UK house prices surged at the fastest pace in 16 years in August as strong demand pushed the cost of an average home to a record high, defying the economic crisis caused by the coronavirus pandemic.
The average house price soared to £224,123 in August, the highest on record, according to data from Nationwide building society. Prices rose by 2% during the month, the fastest rate of increase since February 2004.
Over the past 12 months prices have jumped by 3.7% despite the UK suffering the deepest recession since records began after unprecedented restrictions on movement. That same 12-month period also included prolonged uncertainty over when and how the UK would leave the EU, as well as a general election.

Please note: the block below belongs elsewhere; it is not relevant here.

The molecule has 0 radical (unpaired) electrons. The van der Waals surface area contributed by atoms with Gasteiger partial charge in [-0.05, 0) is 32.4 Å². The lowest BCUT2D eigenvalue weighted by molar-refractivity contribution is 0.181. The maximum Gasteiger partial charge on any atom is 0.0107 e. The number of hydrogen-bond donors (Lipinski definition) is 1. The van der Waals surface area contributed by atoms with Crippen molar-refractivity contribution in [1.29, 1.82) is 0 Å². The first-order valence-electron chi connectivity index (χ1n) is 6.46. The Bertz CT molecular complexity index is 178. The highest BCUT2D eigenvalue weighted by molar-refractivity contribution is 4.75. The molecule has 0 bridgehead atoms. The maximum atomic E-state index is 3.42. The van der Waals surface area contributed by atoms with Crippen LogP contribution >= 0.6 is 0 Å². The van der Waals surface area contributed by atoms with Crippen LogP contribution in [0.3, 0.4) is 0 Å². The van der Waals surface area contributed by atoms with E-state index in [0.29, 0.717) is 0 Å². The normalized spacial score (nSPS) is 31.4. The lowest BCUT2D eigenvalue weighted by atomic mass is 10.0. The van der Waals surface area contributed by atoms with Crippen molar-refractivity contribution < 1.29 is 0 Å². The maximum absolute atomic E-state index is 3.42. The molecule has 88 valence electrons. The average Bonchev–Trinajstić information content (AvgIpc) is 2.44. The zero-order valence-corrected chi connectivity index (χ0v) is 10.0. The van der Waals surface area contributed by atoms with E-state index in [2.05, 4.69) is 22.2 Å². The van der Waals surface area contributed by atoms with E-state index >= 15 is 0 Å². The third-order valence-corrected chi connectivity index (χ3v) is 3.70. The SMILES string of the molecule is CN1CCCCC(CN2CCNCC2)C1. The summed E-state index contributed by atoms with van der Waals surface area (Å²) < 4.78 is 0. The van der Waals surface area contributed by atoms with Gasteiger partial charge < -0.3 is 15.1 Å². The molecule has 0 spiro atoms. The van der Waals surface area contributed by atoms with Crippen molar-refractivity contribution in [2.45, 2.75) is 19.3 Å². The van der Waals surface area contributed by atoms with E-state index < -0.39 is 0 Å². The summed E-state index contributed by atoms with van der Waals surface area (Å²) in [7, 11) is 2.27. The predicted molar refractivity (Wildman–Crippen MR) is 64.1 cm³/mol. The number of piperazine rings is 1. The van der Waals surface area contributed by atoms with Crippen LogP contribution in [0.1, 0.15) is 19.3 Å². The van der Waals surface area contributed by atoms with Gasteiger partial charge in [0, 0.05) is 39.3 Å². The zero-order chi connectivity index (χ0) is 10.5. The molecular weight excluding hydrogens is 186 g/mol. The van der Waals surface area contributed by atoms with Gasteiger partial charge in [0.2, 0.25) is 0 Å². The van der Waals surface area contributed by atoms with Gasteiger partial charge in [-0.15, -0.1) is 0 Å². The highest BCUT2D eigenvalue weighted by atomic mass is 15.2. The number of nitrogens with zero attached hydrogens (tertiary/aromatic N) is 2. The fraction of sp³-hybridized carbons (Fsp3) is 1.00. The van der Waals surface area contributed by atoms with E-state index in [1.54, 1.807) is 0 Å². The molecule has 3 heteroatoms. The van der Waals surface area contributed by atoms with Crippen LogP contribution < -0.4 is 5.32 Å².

However, a number of factors have come together to prevent major house price falls since the market was allowed to restart in May, including pent-up demand and the chancellor Rishi Sunak’s stamp duty holiday, which means buyers in England and Northern Ireland do not pay the tax on purchases worth less than £500,000 until 1 April 2021. Different rates and thresholds apply in Scotland and Wales.
Source: The Guardian